WASHINGTON-The Taliban is growing in power in certain Afghan cities like Kandahar, the results of the recent presidential election are in question, corruption is overwhelming efforts at good governance, and the chairman of the U.S. Joint Chiefs of Staff has recommended more troops beyond the surge President Obama has already ordered.
Politicians on Capitol Hill are asking themselves a lot of existential questions about the future of Afghanistan, as U.S. involvement in the war becomes increasingly unpopular among Americans. A recent CNN poll shows support for the war among Americans at an all-time low: 58 percent are opposed to it. According to a Washington Post-ABC News poll, only 26 percent of Americans back an increase in troop levels. Democrats on the Hill-like House Speaker Nancy Pelosi, Senate Armed Services chair Carl Levin, and defense spending hawk Rep. John Murtha-have all expressed aversions to sending more troops.
Is the military the proper arm to be pursuing a mission that relies on development as much as security? Are more troops the solution? Can any development happen without security first? How will any development be sustainable in a country that has been poor and underdeveloped for many decades?
"We have traveled this journey for seven years without a strategy," asserted Sen. John Kerry, D-Mass., chairing a Senate Foreign Relations Committee hearing Thursday.
Gen. Stanley McChrystal, who is overseeing the U.S.'s operations in Afghanistan, has so far not asked the president for more troops. Defense Secretary Robert Gates hasn't made that request yet, either. McChrystal will present a status report to Congress next Thursday.
The Foreign Relations Committee had requested the current administration's power players in Afghanistan to testify, but the invitations were declined. Gen. John Craddock, who just retired as NATO's supreme allied commander in Europe, was among those who testified instead.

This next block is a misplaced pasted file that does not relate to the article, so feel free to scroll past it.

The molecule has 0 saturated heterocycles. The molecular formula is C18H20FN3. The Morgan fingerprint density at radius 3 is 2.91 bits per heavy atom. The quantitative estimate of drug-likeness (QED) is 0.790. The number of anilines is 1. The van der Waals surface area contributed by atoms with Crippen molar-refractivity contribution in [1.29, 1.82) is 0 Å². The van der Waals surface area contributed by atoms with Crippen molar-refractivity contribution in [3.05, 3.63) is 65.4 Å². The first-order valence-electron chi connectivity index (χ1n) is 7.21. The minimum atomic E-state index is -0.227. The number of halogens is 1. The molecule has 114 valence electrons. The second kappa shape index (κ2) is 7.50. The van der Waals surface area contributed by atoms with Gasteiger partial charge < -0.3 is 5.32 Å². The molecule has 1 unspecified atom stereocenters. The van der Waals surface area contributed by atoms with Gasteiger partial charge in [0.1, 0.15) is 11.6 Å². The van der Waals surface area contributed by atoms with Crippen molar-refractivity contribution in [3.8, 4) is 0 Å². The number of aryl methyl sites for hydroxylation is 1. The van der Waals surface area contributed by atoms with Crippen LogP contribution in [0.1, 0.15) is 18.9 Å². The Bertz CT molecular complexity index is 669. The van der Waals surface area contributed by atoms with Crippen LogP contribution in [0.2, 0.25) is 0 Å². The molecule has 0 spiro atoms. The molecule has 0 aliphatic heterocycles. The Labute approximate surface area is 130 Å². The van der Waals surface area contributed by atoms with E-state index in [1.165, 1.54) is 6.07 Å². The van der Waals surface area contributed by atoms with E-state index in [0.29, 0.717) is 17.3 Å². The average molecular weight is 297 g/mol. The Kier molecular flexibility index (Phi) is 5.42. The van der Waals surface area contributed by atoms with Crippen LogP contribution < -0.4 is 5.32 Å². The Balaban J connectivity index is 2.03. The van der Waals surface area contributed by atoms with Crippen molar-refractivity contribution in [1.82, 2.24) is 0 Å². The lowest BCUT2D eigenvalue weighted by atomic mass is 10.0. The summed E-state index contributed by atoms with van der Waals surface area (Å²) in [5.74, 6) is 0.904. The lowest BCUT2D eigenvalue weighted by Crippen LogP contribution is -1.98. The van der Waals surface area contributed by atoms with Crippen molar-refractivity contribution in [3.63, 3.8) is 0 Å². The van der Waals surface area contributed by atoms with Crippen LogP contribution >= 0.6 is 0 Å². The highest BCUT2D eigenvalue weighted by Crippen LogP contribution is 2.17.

"My sense is we're losing our allies' enthusiasm for this effort," Kerry commented to Craddock. "I think essentially we're going to kind of be on our own here."
"I think that's a fair assessment from a military perspective," Craddock responded.
"Do they know something we don't know?" Kerry returned.
"In Europe, terrorism is viewed as a police issue," Craddock said. "The military does not usually deal with terrorism."
So without much allied support, some politicians see U.S. troops as the last line of defense for a country in desperate need of stability. Sens. John McCain (R-Ariz.), Joe Lieberman (I-Conn.) and Lindsey Graham (R-S.C.) composed an op-ed this week in The Wall Street Journal calling for politicians to raise troop levels in Afghanistan-despite the unpopularity of such a decision.
"Our problems in Afghanistan are not because the Taliban are invincible or popular. They are neither," they wrote. "Rather, our problems result from what was, for years, a mismanaged and underresourced war. . . . More troops will not guarantee success in Afghanistan, but a failure to send them is a guarantee of failure."
At Fortune's Most Powerful Women conference this week, former secretary of state Condoleezza Rice said about Afghanistan: "If we lose patience as a country, we're going to pay for it."